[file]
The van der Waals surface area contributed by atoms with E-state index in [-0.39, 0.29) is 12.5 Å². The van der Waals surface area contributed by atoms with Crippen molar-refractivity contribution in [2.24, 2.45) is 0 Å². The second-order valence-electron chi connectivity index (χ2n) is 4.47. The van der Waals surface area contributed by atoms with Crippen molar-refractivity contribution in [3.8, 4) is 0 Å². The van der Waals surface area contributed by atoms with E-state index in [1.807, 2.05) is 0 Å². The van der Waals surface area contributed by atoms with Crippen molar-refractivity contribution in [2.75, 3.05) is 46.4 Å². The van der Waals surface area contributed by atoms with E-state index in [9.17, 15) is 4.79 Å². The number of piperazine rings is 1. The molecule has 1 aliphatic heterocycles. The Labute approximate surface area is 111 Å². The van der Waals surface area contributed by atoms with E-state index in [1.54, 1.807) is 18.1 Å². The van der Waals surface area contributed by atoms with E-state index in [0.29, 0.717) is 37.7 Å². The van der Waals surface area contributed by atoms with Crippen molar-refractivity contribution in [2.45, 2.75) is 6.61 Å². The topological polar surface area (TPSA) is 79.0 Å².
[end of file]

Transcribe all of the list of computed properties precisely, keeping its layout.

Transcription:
The van der Waals surface area contributed by atoms with E-state index in [-0.39, 0.29) is 12.5 Å². The van der Waals surface area contributed by atoms with Crippen molar-refractivity contribution in [2.24, 2.45) is 0 Å². The second-order valence-electron chi connectivity index (χ2n) is 4.47. The van der Waals surface area contributed by atoms with Crippen molar-refractivity contribution in [3.8, 4) is 0 Å². The van der Waals surface area contributed by atoms with E-state index in [1.807, 2.05) is 0 Å². The van der Waals surface area contributed by atoms with Crippen molar-refractivity contribution in [2.75, 3.05) is 46.4 Å². The van der Waals surface area contributed by atoms with E-state index in [9.17, 15) is 4.79 Å². The number of piperazine rings is 1. The molecule has 1 aliphatic heterocycles. The Labute approximate surface area is 111 Å². The van der Waals surface area contributed by atoms with E-state index in [1.54, 1.807) is 18.1 Å². The van der Waals surface area contributed by atoms with E-state index in [0.29, 0.717) is 37.7 Å². The van der Waals surface area contributed by atoms with Crippen molar-refractivity contribution in [2.45, 2.75) is 6.61 Å². The topological polar surface area (TPSA) is 79.0 Å².